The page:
Someone To Drive Me Home review by The Long Blondes

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  • Released: Nov 9, 2006
  • Sound: 8
  • Lyrics: 9
  • Overall Impression: 9
  • Reviewer's score: 8.7 Superb
  • Users' score: 10 (3 votes)
The Long Blondes: Someone To Drive Me Home

Sound — 8
First, a quick introduction. This bunch of beret-wearing librarians are the second most famous band to come out of the thriving Sheffield music scene. They mix glamour, indie and punk and fit in well to the bubbling British music scene. After what seems like forever, The Long Blondes have finally brought out their debut LP, and what a success it is. With its buzzing guitar licks, feet tapping bass licks and incredible vocals (more on that later) this album is one that is solid from beginning to end. However, is it just me or is guitar feedback on an album slightly annoying (you will find this on the opening song)?

Lyrics — 9
The first impression of the lyrics on this album is that of an agony aunt columnist. This is shown mainly in "Once And Never Again" where teenage girls are told to ditch their boyfriends (Nineteen; You're only nineteen for god's sake; you don't need a boyfriend). This works well as it creates a personal bond. Then there is "Separated By Motorways" a useful roadmap to England. However, some of the lyrics seem lacklustre and pointless. Take "Lust In The Movies" chorus: Edie Sedgewick; Anna Karnia Arlene Dahl. What is that meant to mean? Despite this low, the whole album is pulled up by the incredibly talented and beautiful Kate "Idol" Jackson. Already listed in NMEs Cool List, she posses all of the ingredients that made Debbie "Blondie" Harry such a world wide star. Like a female lead singer should be, she has pitch, strength and genuine feeling in her voice.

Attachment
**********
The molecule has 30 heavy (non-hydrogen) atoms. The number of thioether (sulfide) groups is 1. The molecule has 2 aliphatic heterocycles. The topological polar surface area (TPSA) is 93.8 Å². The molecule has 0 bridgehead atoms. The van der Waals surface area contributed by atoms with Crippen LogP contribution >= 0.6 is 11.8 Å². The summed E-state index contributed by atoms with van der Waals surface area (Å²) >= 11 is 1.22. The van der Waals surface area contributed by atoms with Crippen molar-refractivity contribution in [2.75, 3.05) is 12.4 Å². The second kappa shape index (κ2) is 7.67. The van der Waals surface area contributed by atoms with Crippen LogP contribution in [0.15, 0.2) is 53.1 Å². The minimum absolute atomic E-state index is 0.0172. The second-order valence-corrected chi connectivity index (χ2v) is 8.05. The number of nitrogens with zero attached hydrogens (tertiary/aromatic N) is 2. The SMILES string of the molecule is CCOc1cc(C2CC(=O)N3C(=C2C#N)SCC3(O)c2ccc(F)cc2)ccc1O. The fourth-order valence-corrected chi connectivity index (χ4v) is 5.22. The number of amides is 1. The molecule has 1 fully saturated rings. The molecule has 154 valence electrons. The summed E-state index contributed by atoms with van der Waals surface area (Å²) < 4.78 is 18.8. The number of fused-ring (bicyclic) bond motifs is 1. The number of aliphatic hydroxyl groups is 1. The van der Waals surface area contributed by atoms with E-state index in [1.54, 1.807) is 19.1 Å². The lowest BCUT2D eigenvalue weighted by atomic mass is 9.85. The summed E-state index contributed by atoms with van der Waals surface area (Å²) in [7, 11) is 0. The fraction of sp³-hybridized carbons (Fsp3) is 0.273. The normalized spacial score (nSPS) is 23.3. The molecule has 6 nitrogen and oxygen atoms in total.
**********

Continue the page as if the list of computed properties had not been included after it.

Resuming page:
Overall Impression — 9
Are you into retro? Indie-disco? Post-Pistols punk? If yes to any of these this album will appeal to your senses. It is a glorious romp of indie punk classics from start to finish with songs that will be stuck in your head. Some of it may be simple, yet it is all effective. One small criticism is that some of the songs feel the same (a la The Kooks), but if you can overlook that small flaw, this album deserves to brake them into the mainstream, and is an essential next to "Up The Bracket" and "Whatever People Say I Am..." in any good indie playlist

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